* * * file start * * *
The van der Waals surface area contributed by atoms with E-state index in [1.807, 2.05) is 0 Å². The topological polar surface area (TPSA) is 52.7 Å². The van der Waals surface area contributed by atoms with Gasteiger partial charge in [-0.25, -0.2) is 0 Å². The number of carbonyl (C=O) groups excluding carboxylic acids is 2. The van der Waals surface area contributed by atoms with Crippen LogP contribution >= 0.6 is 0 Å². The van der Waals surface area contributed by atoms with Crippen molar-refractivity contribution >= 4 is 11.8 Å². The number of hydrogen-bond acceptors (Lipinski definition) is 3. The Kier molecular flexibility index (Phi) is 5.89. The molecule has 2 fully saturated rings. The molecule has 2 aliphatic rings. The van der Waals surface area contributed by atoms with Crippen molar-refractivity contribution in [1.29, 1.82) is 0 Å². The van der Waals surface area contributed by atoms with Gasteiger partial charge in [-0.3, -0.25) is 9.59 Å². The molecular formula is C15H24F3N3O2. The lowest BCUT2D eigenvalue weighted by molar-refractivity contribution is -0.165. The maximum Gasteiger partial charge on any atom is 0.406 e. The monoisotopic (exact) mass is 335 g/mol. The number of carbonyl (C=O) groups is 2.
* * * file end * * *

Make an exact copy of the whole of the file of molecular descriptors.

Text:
The van der Waals surface area contributed by atoms with E-state index in [1.807, 2.05) is 0 Å². The topological polar surface area (TPSA) is 52.7 Å². The van der Waals surface area contributed by atoms with Gasteiger partial charge in [-0.25, -0.2) is 0 Å². The number of carbonyl (C=O) groups excluding carboxylic acids is 2. The van der Waals surface area contributed by atoms with Crippen LogP contribution >= 0.6 is 0 Å². The van der Waals surface area contributed by atoms with Crippen molar-refractivity contribution >= 4 is 11.8 Å². The number of hydrogen-bond acceptors (Lipinski definition) is 3. The Kier molecular flexibility index (Phi) is 5.89. The molecule has 2 fully saturated rings. The molecule has 2 aliphatic rings. The van der Waals surface area contributed by atoms with Crippen molar-refractivity contribution in [1.29, 1.82) is 0 Å². The van der Waals surface area contributed by atoms with Gasteiger partial charge in [-0.3, -0.25) is 9.59 Å². The molecular formula is C15H24F3N3O2. The lowest BCUT2D eigenvalue weighted by molar-refractivity contribution is -0.165. The maximum Gasteiger partial charge on any atom is 0.406 e. The monoisotopic (exact) mass is 335 g/mol. The number of carbonyl (C=O) groups is 2.